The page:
I am an Assistant Research Professor at the Hawai’i Institute of Marine Biology, the marine laboratory of the School of Oceanography and Earth Science Technology at the University of Hawai’i at Manoa. I came to HIMB in 2008 after two years as an assistant professor in the Department of Biological Sciences at beautiful Humboldt State University.
I earned my bachelor’s of science at UCLA (’95, Cybernetics: now Computational & Systems Biology) taking courses in mathematics, statistics, and control systems theory along with my ecology and evolution courses. My last term at UCLA, I participated in the Marine Biology Quarter where we spent 10 weeks doing research projects at HIMB. It’s been a thrill to return to HIMB as a faculty member.
I earned my PhD (2003) from the the UC Davis Graduate Group in Ecology with Dr. Peter Chesson, working on scale transition theory and spatial population dynamics in microcosms (with Dr. Marcel Holyoak) and porcelain crabs (with Dr. Steven Morgan). I spent several years doing fieldwork based at the Bodega Marine Laboratory…read more.
I am broadly interested in how climate stressors impact ecosystem processes and how the relationship between climate stressors and reef processes change over space and time. My PhD dissertation is focused on 3 questions relating to the impacts of environmental variability on the accretion-erosion balance on Hawaiian coral reefs (see bioerosion tab for more info): 1) What are the baseline net erosion rates across the Hawaiian Archipelago and how do these rates change across different spatial scales (i.e. within a reef, within an island, and across the Hawaiian Archipelago), 2) what are the main environmental divers of the accretion-erosion balance on coral reefs, and 3) how will the accretion-erosion balance shift with the predicted rise in ocean acidity and sea surface temperatures?…read more.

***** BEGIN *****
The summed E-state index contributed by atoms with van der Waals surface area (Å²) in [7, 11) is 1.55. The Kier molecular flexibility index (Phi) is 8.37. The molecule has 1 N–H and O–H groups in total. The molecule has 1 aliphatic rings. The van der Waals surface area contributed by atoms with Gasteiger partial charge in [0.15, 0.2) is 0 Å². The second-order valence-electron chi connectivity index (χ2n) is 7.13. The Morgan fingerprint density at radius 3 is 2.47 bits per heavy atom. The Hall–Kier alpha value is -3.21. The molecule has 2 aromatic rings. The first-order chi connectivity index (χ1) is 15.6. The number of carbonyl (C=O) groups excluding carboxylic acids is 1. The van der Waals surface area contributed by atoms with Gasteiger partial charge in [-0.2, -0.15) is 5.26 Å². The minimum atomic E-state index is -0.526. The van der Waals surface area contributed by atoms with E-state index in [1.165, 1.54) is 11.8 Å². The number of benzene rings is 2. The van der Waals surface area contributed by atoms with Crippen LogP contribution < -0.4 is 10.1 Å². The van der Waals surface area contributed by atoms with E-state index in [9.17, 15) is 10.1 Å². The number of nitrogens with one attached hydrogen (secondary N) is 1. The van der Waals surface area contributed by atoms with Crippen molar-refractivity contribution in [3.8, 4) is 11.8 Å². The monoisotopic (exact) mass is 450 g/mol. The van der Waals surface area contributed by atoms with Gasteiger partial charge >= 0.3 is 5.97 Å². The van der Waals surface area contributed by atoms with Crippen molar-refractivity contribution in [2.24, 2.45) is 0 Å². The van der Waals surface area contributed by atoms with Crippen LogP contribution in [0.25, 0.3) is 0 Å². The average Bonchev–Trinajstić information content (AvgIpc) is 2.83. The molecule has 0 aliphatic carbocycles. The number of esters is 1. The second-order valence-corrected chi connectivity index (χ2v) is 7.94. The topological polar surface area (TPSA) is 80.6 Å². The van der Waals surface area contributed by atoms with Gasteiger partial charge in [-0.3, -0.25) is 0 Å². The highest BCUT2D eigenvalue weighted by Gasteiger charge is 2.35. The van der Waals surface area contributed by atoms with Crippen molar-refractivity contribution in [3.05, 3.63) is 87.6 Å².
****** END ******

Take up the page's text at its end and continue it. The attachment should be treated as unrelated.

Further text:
I’m interested in how infectious diseases spread within and between hosts, and I joined the Donahue lab in 2011 to research the spread of an infectious coral disease in the Hawaiian Islands called Montipora White Syndrome (MWS). In order to understand how the disease dynamics of MWS affects individuals and populations I am using a combination of laboratory and modeling approaches. To follow the latest updates on my research check out my science blog here: http://jamiesziklay.wordpress.
My research interests are in the ecology and spatial dynamics of marine communities with a focus on reef fish, their predators and prey. I recently earned my Masters of Science in Ecology and Evolution from Florida State University where I was advised by Felicia Coleman and Kevin Craig. My Master’s thesis investigated how the effects of areas of low oxygen in the northwestern Gulf of Mexico propagate up through the food web to higher trophic levels…read more.
I am interested in how human activities affect reef dynamics, and what these changes mean for the future of the reef and for reef management. In 2011, I received a Bachelors of Science in Marine Biology from UCLA where I studied the effects of nutrient and herbivory levels on algal defenses. Following graduation, I traveled to coastal Ecuador to study the effects of water quality on freshwater shrimp. Most recently, I spent a year in the Dominican Republic working on a coral gardening project aimed at restoring staghorn coral (Acropora cervicornis) and several other community conservation initiatives…read more.